Volcano index photo  Sierra Negra  | Isla Isabela (Ecuador)  | 0.83°S, 91.17°W  | Elevation 1124 m

According to IG, an eruption began at Sierra Negra on the S end of Isabela Island on 22 October at 1730 when an explosion was heard by many people in the town of Villamil, 20 km SE of the volcano. The eruption was preceded by a seismic event on 22 October at 1438, and by earthquakes on 19 October and 2 weeks earlier. The Washington VAAC recorded an ash cloud on satellite imagery at 1745 at a height of ~15.2 km (50,000 ft) a.s.l. moving SW, and a very large hotspot. The ash cloud may have reached a height of 20 km (65,600 ft) a.s.l. Extensive lava fountains were seen rising to heights of 200-300 m along a segment of the Sierra Negra rim. Incandescent lava flowed several kilometers down the outer NW flank of the volcano's edifice and tourists reported seeing two lava flows descending the N flank. The exact orientation of flows on the volcano's flanks was not clear from early reports. Scientists did not see active lava flows in this area or evidence of flows entering the sea during an overflight on 23 October.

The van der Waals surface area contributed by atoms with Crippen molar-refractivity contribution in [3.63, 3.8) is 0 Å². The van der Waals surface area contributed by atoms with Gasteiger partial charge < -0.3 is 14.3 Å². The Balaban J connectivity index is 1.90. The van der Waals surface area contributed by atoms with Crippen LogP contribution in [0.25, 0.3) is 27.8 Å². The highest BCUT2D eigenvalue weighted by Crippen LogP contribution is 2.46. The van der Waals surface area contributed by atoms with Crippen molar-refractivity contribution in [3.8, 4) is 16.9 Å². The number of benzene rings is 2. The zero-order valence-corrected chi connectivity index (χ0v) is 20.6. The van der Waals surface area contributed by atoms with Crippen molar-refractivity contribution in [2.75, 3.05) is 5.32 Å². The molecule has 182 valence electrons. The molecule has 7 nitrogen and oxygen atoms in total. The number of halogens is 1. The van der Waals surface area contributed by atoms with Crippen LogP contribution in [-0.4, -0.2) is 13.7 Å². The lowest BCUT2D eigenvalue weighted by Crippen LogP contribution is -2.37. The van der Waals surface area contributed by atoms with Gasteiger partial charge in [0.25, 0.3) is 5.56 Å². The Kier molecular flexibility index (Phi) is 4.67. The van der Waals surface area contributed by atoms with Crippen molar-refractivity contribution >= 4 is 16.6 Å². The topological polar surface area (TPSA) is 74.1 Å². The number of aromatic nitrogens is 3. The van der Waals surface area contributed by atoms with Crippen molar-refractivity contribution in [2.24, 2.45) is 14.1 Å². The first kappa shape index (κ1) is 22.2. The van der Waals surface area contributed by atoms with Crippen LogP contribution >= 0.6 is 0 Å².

During a visit to Sierra Negra on 23 October, scientists saw that the eruption originated from four adjacent craters aligned along a 500-m-long fracture at the base of the inner wall of the volcano's caldera in the NE sector. Lava traveled from four principal vents southwards with exceptional force, volume, and speed downslope in several main channels. Based on observations, the main lava river traveled nearly 20 m/sec as it left its source vents. Two vents mainly supplied lava to the many lava rivers flowing southward over the northern caldera bench and then down onto the caldera floor. The feeding fracture apparently extended westward along the inner wall, but then climbed up onto the caldera rim itself where its trace was not obvious. However, small vents with fountaining and incandescent lava were observed on the rim along this general fracture system, implying that the active fracture extended for about 2 km W of the main vents.